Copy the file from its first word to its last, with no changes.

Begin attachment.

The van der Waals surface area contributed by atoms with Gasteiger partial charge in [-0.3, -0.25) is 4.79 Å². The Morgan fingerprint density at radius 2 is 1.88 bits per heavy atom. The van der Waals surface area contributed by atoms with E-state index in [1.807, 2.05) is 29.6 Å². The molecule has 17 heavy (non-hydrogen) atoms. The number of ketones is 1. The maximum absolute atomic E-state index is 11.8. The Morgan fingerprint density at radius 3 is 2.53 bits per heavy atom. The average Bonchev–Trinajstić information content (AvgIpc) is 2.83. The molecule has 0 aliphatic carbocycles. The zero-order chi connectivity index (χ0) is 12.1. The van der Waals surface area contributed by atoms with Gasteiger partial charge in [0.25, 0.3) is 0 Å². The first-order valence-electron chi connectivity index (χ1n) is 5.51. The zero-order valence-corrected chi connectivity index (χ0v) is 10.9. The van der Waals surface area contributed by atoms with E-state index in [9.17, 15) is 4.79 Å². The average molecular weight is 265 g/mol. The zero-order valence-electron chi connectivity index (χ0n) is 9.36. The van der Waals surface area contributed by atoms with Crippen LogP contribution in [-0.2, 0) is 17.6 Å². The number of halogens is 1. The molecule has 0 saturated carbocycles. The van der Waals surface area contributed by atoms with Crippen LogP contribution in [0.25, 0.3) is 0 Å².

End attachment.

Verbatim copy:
The van der Waals surface area contributed by atoms with Gasteiger partial charge in [-0.3, -0.25) is 4.79 Å². The Morgan fingerprint density at radius 2 is 1.88 bits per heavy atom. The van der Waals surface area contributed by atoms with E-state index in [1.807, 2.05) is 29.6 Å². The molecule has 17 heavy (non-hydrogen) atoms. The number of ketones is 1. The maximum absolute atomic E-state index is 11.8. The Morgan fingerprint density at radius 3 is 2.53 bits per heavy atom. The average Bonchev–Trinajstić information content (AvgIpc) is 2.83. The molecule has 0 aliphatic carbocycles. The zero-order chi connectivity index (χ0) is 12.1. The van der Waals surface area contributed by atoms with Gasteiger partial charge in [0.25, 0.3) is 0 Å². The first-order valence-electron chi connectivity index (χ1n) is 5.51. The zero-order valence-corrected chi connectivity index (χ0v) is 10.9. The van der Waals surface area contributed by atoms with E-state index in [9.17, 15) is 4.79 Å². The average molecular weight is 265 g/mol. The zero-order valence-electron chi connectivity index (χ0n) is 9.36. The van der Waals surface area contributed by atoms with Crippen LogP contribution in [-0.2, 0) is 17.6 Å². The number of halogens is 1. The molecule has 0 saturated carbocycles. The van der Waals surface area contributed by atoms with Crippen LogP contribution in [0.25, 0.3) is 0 Å².